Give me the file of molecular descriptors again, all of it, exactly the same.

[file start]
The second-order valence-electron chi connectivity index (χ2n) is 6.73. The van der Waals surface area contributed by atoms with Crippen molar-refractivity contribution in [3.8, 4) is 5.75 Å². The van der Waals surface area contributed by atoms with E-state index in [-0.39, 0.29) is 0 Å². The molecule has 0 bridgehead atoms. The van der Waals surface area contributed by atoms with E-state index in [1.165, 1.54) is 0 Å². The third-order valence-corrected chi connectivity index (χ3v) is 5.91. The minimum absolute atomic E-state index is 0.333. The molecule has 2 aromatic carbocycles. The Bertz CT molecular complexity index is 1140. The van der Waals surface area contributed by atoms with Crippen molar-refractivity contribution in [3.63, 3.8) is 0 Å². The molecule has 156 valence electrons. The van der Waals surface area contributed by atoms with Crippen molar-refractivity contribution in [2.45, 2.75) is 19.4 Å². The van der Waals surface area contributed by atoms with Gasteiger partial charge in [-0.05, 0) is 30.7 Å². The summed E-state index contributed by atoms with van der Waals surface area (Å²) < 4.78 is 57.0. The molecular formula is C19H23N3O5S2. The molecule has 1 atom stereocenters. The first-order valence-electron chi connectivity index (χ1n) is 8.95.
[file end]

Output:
The second-order valence-electron chi connectivity index (χ2n) is 6.73. The van der Waals surface area contributed by atoms with Crippen molar-refractivity contribution in [3.8, 4) is 5.75 Å². The van der Waals surface area contributed by atoms with E-state index in [-0.39, 0.29) is 0 Å². The molecule has 0 bridgehead atoms. The van der Waals surface area contributed by atoms with E-state index in [1.165, 1.54) is 0 Å². The third-order valence-corrected chi connectivity index (χ3v) is 5.91. The minimum absolute atomic E-state index is 0.333. The molecule has 2 aromatic carbocycles. The Bertz CT molecular complexity index is 1140. The van der Waals surface area contributed by atoms with Crippen molar-refractivity contribution in [3.63, 3.8) is 0 Å². The molecule has 156 valence electrons. The van der Waals surface area contributed by atoms with Crippen molar-refractivity contribution in [2.45, 2.75) is 19.4 Å². The van der Waals surface area contributed by atoms with Gasteiger partial charge in [-0.05, 0) is 30.7 Å². The summed E-state index contributed by atoms with van der Waals surface area (Å²) < 4.78 is 57.0. The molecular formula is C19H23N3O5S2. The molecule has 1 atom stereocenters. The first-order valence-electron chi connectivity index (χ1n) is 8.95.